EPA Introduces Stricter Emissions Standards on Trucks

The EPA has long been focused on methods of decreasing carbon dioxide emissions, one of the main focuses being combustion engines. The EPA says the transportation sector currently makes up 29 percent of carbon emissions. Further stressing the urgent importance of cutting carbon emissions due to negative effects on people’s health. 

There have been multiple times in the past where the EPA has tightened the restrictions on carbon emissions, forcing new vehicles to lower their output. The last time we saw a change, the EPA had implemented phase 2 of their plan in 2016. 

On March 29, the EPA took the next step in this process, increasing restrictions on heavy duty vehicles, such as delivery trucks, refuse haulers, public utility trucks, transit, shuttle, school buses, etc., and tractors (such as day cabs and sleeper cabs on tractor-trailer trucks). These new restrictions will be required on vehicles that are model year 2027 and later. Their target for this plan is lofty, and varies by vehicle, ranging from 25 percent reduction on sleeper cab tractors to 60 percent reduction on light-heavy vocational vehicles by 2032.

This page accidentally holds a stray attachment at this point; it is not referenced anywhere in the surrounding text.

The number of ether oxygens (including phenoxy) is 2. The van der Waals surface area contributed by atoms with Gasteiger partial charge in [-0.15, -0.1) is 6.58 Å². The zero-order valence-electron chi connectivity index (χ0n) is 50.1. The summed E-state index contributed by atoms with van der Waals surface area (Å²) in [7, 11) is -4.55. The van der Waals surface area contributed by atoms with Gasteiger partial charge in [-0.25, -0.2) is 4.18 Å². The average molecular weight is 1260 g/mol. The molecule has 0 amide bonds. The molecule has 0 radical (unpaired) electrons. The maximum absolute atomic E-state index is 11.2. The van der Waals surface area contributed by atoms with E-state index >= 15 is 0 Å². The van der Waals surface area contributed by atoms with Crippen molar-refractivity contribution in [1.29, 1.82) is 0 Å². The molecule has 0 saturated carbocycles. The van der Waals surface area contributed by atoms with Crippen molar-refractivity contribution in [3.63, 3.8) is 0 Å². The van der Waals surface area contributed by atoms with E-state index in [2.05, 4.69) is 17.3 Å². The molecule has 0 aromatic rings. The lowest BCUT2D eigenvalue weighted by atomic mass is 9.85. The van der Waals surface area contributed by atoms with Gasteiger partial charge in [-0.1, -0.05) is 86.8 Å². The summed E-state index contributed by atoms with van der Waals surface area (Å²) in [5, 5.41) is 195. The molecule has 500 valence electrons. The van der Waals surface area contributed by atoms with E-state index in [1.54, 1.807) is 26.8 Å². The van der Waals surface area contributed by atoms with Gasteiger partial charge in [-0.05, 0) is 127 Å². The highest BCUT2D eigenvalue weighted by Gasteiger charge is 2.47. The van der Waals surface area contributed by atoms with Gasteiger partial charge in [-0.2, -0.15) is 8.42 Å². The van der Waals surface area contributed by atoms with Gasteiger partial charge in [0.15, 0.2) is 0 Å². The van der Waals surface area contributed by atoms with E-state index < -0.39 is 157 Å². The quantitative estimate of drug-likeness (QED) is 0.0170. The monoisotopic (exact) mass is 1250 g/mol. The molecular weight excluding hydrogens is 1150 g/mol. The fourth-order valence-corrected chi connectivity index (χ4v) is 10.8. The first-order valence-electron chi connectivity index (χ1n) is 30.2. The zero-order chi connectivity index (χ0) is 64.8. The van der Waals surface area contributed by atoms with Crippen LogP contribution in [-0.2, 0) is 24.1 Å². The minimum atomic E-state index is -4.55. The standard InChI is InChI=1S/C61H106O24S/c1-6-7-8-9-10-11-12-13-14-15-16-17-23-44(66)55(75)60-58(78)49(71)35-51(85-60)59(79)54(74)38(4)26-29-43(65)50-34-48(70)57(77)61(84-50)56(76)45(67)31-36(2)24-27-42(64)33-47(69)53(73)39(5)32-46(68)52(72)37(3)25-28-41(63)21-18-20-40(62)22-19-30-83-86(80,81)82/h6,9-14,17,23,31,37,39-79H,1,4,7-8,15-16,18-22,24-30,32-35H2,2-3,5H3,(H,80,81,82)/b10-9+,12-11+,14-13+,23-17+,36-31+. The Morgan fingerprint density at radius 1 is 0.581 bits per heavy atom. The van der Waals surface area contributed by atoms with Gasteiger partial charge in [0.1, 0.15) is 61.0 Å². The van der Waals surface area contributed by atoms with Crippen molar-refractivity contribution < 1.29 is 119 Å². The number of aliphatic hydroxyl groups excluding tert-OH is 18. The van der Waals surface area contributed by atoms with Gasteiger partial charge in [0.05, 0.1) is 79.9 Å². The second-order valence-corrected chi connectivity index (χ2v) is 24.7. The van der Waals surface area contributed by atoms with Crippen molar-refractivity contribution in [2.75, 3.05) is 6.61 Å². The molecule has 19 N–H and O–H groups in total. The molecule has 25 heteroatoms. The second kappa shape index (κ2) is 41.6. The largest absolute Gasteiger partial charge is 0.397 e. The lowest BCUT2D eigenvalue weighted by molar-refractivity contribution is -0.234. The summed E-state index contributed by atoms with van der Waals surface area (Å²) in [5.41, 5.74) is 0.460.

There are differing perspectives about this change. The EPA has advertised that this change will produce $13 billion in annualized net benefits through the year 2055, speculating $10 billion of climate benefits and saving in health effects. However, University of Nebraska has analyzed that these types of shifts cause a decrease in biofuel consumption, and have the potential to cripple the agricultural industry, and thereby the economy. While the EPA has high hopes for this plan, Nebraska Farm Bureau believes they should take a step back, and thoroughly analyze all the economic consequences it could cause. 

All information available on official EPA webpage. As always, if you have any questions, please feel free to reach out to Kole Pederson, Director of Environmental & Regulatory Affairs at

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